I unload one wheelbarrow of wood into the shed at a time, hastily!, and I can monitor them boiling out their door and blackening the outside of their house, agitated by me shaking the shed throwing wood in.  Then one or two thump me on the head in warning, just like my bees do.  I wear a hood, and I limit myself to one wheelbarrow load at a time, and everyone’s happy.

Bees in the goldenrod

I have a field full of goldenrod.  Mowing and discing it a couple years ago benefited the goldenrod more than anything else, and now there is less grass, clover and diversity than before.

I’m ok with that, for now.  I have a bee forage field now, and it seems like the bees are coming from miles around for it.

I barely saw any bumblebees all spring and summer; I was worried.  It was notable when I did see one.  But when the goldenrod started, the bees were back in bigger numbers than ever.   Now I’m finding them in water buckets, in my hair, in the house – getting into their usual trouble.   Just about every flower head has a half dozen bees bumbling around in it, and looking over the top of the field, it’s just dotted with bees dangling in the flowers and their hum is a quiet roar.  They sleep in the goldenrod, too.  In the morning they are all stock still (it’s cold), just paused in their work.  Some of my honeybees are among them but most are bumbles, and the goldenrod has a long season, with flowers ripening in stages, and even parts of the same plant blooming in succession.  It’s a big bee party.

There may be no keets this year

Ugh, it’s always awful logging in and seeing how long it’s been since I last posted.  Almost a whole month!!! I will try harder!

It’s been an action packed month though.  Major personal changes, and a whole lot of dental work.

The toothache I’ve been “toughing out” (not a recommended course of action) for months, outlasting the waiting period for my dental coverage, needed a root canal, so that finally happened this week, sweet relief!! but there’s more to do.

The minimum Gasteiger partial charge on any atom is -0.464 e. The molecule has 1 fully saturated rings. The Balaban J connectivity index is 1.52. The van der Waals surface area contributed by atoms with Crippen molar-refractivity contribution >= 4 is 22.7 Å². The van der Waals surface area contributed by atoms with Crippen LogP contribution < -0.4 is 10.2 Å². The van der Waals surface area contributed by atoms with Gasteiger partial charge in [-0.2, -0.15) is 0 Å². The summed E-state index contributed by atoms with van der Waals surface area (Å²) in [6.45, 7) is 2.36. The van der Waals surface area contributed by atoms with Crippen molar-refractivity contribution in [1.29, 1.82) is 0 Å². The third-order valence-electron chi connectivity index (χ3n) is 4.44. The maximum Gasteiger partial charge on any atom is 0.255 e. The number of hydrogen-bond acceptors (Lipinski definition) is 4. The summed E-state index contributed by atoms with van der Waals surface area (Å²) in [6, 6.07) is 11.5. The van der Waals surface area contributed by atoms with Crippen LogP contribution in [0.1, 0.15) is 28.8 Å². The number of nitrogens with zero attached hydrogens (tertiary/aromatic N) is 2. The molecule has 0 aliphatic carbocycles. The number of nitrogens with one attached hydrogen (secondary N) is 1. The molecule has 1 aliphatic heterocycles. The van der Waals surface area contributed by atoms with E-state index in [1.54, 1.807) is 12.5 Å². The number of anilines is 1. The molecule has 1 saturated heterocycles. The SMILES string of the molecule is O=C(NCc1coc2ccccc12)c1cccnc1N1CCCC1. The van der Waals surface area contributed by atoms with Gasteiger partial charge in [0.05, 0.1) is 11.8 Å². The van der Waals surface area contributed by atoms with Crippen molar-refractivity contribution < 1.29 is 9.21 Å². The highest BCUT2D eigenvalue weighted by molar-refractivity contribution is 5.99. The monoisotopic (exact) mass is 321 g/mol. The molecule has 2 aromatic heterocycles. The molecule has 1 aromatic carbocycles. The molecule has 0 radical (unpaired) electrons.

There are five new chicks, little baby Cheeks’!, to two moms, Velvet and Ghost, who insisted they were determined to have babies, and they are scampering around, little fuzz nuggets.  The “old chicks” are half-grown now, and they fight with me every night for their right to sleep in the tree.

The keets are all gone, unfortunately.  They lasted only a few days and disappeared over three.  The hen would hide somewhere at night with them, going to bed early.  Of course, there isn’t really an option to interfere with that, and then one day there were two missing, the next day down to five, and the next day, down to one.  The first two losses I thought were her negligence, but no, it is likely a fox.  Why wouldn’t it harm her?  Why only a couple at a time?  At any rate, there’s something in the woods.

When there was one keet left, I kept it alive for several days.  Evening time, I had to capture it (peeping bloody murder, getting rushed by the adult guineas), and then carry it into the greenhouse.  I’ve never gotten the guineas in bed for the night so fast.  All of them surged in behind me, bristling, I dropped the keet off in the peppers, and then locked them all in.

Then I had to go back in again and again as it got dark,  to knock mom down from the perch where she tried to roost with the grownups instead of taking care of her baby.  Eventually she would stop flying up and settle down in the tomatoes with it.  Then one evening there was no keet left at night to grab.  Sad.

The other two hens that were setting also came in (I only knew of one for sure, the other white one who would show up to wolf down some food and then leave again).  She rejoined the flock keetless.

The last hen, whom I hadn’t known was out setting, was much more vocal near the end.  She would howl every morning and night, so I knew roughly where she was nesting, and I’d see her boyfriend heading out there some nights to sit with her instead of going to bed in the GH.  In the morning she’d be yelling before I released the others, and they would go out in that direction, to visit, I’m sure.